AUJIK, the esoteric sect reaching supreme clarity through its work
Initiated in 2001 by Stefan Larsson, the Japan-based esoteric sect AUJIK has taken over different video platforms with its mesmerizing and unique work.
AUJIK – pronounced ‘odjik’ – is established as an esoteric sect who believes in animism and worships nature. It divides nature into primitive (vegetation, soil, humans, animals, etc) and refined (AI, robots, nano-technology, augmented reality, etc), showing in their work the bond between both, stating that the refined nature comes from the primitive and vice versa.
AUJIK also declares everything comes from nature and it is through the convergence of both refined and primitive nature, that a state of supreme clarity is achieved. It is through their work that they aim to achieve this state and do so while focusing on the idea that everything, event the most artificial things, have a consciousness and a soul.
Recently, AUJIK released a new architectural video called ‘Holometabolism’ in collaboration with the British composer Sion Trefor. The video is influenced by an architectural movement called Holo-metabolism, which strives to adapt the process of how architectural bodies gradually will evolve according to the nature that surrounds it. The video also depicts various architectural structures that are mainly influenced by Tadao Ando:
What is AUJIK? How did the journey for AUJIK begin?
Stefan Larsson: “It started off as a sub-branch to another brand/concept I used to work with around 2000-2005 called QNQ. I was quite fascinated by the structures of brands back then; both visually and conceptually, so I played around with various ideas and influences and then labeled them as fictional brands.
QNQ was mainly about subversive political manifestations, while AUJIK was more orientated around technology and future visions. It went through three incarnations, starting with AGI (Artificial General Intelligence) and robotics, and then combined with influences from animism and spiritualism. A few years ago I also adapted architecture.”
Why AUJIK, why surreal architectural animations?
Stefan Larsson: “The surrealist movement was probably my first art influence when I was in my early teens and long before I started making art myself, so it had an impact on basically everything I’ve done since.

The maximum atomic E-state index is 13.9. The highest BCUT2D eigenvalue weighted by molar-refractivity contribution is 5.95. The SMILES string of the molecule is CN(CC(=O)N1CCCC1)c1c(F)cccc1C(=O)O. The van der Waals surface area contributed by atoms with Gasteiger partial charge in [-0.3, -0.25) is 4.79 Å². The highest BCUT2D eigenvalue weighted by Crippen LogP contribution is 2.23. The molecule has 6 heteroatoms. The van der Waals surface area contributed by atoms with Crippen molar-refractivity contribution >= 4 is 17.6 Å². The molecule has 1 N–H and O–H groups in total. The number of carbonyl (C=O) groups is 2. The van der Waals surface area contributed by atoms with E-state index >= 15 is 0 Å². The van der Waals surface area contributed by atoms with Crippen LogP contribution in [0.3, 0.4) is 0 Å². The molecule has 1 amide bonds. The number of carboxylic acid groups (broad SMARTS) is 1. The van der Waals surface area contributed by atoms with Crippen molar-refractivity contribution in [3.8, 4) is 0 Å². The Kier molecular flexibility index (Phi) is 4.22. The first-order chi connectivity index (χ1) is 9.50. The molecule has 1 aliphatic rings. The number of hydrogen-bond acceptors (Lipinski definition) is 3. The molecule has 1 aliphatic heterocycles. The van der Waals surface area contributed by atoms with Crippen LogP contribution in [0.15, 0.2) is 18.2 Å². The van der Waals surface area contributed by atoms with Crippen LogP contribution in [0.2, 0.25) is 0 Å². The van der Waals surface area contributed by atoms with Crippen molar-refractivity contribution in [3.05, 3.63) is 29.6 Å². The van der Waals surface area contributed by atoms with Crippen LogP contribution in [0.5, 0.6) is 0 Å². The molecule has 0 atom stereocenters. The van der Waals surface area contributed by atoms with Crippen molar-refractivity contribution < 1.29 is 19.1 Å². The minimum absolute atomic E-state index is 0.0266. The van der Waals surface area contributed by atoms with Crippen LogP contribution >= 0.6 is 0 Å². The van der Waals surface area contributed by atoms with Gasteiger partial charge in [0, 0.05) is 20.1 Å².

I like the idea of bending reality so it twists one’s perception. I also like combining elements from nature with man constructed objects so the outcome becomes something that resembles functional structures but without any practical function.”
Stefan Larsson: “With these architectural video projects my intention was to dissolve function and practical form into a more chaotic shape that resembles nature. I first focused on separate buildings but realized that a larger scale would present what I envisioned better, so I used a whole cityscape (as in Spatial Bodies: Osaka) where the buildings were intertwined into a giant concrete forest.”
Which are the main values, core concepts or style inclinations that, above all, will always represent AUJIK?
Stefan Larsson: “I think mainly to combine elements and concepts from various fields and looking for interesting results. As an example it started with juxtaposing trees with robotics and then I have been exploring new realms that I adapted to this format. It’s also essential to have a holistic visual style attached to it.”
As an esoteric sect who believes in animism and worships nature, what is the message AUJIK wants to convey through its work?
Stefan Larsson: “It was first structured as a sect formation; just to give it an identity to build on. I was fascinated by a Japanese cult called Pana-wave laboratories as well as Shugendo and Yamabushi monks, so I came up with fictional ideas of AUJIK being a sort of esoteric cult that divided nature in to: Refined (AI, robotics, nanotechnology etc.) and Primitive ( vegetation, rocks, organic bodies etc.). It was not necessarily a dualistic perspective, but more of a fundament to create from.
If there’s a message I like to convey it’s basically to perceive and interpret all things in this world – and beyond – without limits or any rigid and inhibited attitudes.”
What other fields and inputs, outside and inside of the design world, provide you inspiration?
Stefan Larsson: “I tend to take a lot of inspiration from architecture nowadays since it’s been evolving so much in the last decade. Mainly what’s popping up in China and the Arab countries. Also I like brutalism and metabolism architecture a lot. Fashion always was an ambivalent source of inspiration. Music is without a doubt my most important inspiration though.”